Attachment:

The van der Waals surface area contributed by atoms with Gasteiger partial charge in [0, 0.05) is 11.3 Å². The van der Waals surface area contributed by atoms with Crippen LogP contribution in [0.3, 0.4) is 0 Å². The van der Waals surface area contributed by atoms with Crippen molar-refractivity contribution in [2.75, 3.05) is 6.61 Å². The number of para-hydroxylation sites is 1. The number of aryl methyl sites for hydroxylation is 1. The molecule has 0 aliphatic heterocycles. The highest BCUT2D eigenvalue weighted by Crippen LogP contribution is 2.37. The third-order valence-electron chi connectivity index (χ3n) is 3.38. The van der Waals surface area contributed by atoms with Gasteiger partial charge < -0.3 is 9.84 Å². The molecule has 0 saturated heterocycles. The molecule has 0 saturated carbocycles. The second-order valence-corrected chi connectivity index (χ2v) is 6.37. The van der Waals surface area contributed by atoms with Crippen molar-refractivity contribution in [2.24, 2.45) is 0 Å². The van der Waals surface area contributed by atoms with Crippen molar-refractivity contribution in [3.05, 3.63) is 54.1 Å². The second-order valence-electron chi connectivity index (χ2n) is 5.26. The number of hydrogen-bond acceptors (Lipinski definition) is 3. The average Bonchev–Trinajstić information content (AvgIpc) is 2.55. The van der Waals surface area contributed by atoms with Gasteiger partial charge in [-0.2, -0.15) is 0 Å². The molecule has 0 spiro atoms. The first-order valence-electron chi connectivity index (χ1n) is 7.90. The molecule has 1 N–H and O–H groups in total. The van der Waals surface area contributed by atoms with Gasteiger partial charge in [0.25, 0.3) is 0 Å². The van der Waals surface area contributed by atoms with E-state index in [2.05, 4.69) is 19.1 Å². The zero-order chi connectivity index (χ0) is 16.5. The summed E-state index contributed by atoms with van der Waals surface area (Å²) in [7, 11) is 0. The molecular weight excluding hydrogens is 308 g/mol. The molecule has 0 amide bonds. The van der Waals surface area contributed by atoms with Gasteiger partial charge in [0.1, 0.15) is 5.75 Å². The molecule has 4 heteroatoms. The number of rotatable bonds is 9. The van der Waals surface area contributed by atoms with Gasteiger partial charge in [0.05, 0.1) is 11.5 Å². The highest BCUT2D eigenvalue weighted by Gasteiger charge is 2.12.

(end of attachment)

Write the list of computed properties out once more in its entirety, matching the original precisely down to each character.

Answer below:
The van der Waals surface area contributed by atoms with Gasteiger partial charge in [0, 0.05) is 11.3 Å². The van der Waals surface area contributed by atoms with Crippen LogP contribution in [0.3, 0.4) is 0 Å². The van der Waals surface area contributed by atoms with Crippen molar-refractivity contribution in [2.75, 3.05) is 6.61 Å². The number of para-hydroxylation sites is 1. The number of aryl methyl sites for hydroxylation is 1. The molecule has 0 aliphatic heterocycles. The highest BCUT2D eigenvalue weighted by Crippen LogP contribution is 2.37. The third-order valence-electron chi connectivity index (χ3n) is 3.38. The van der Waals surface area contributed by atoms with Gasteiger partial charge < -0.3 is 9.84 Å². The molecule has 0 saturated heterocycles. The molecule has 0 saturated carbocycles. The second-order valence-corrected chi connectivity index (χ2v) is 6.37. The van der Waals surface area contributed by atoms with Crippen molar-refractivity contribution in [2.24, 2.45) is 0 Å². The van der Waals surface area contributed by atoms with Crippen molar-refractivity contribution in [3.05, 3.63) is 54.1 Å². The second-order valence-electron chi connectivity index (χ2n) is 5.26. The number of hydrogen-bond acceptors (Lipinski definition) is 3. The average Bonchev–Trinajstić information content (AvgIpc) is 2.55. The van der Waals surface area contributed by atoms with Gasteiger partial charge in [-0.2, -0.15) is 0 Å². The molecule has 0 spiro atoms. The first-order valence-electron chi connectivity index (χ1n) is 7.90. The molecule has 1 N–H and O–H groups in total. The van der Waals surface area contributed by atoms with Gasteiger partial charge in [0.25, 0.3) is 0 Å². The van der Waals surface area contributed by atoms with E-state index in [2.05, 4.69) is 19.1 Å². The zero-order chi connectivity index (χ0) is 16.5. The summed E-state index contributed by atoms with van der Waals surface area (Å²) in [7, 11) is 0. The molecular weight excluding hydrogens is 308 g/mol. The molecule has 0 amide bonds. The van der Waals surface area contributed by atoms with Gasteiger partial charge in [0.1, 0.15) is 5.75 Å². The molecule has 4 heteroatoms. The number of rotatable bonds is 9. The van der Waals surface area contributed by atoms with Gasteiger partial charge in [0.05, 0.1) is 11.5 Å². The highest BCUT2D eigenvalue weighted by Gasteiger charge is 2.12.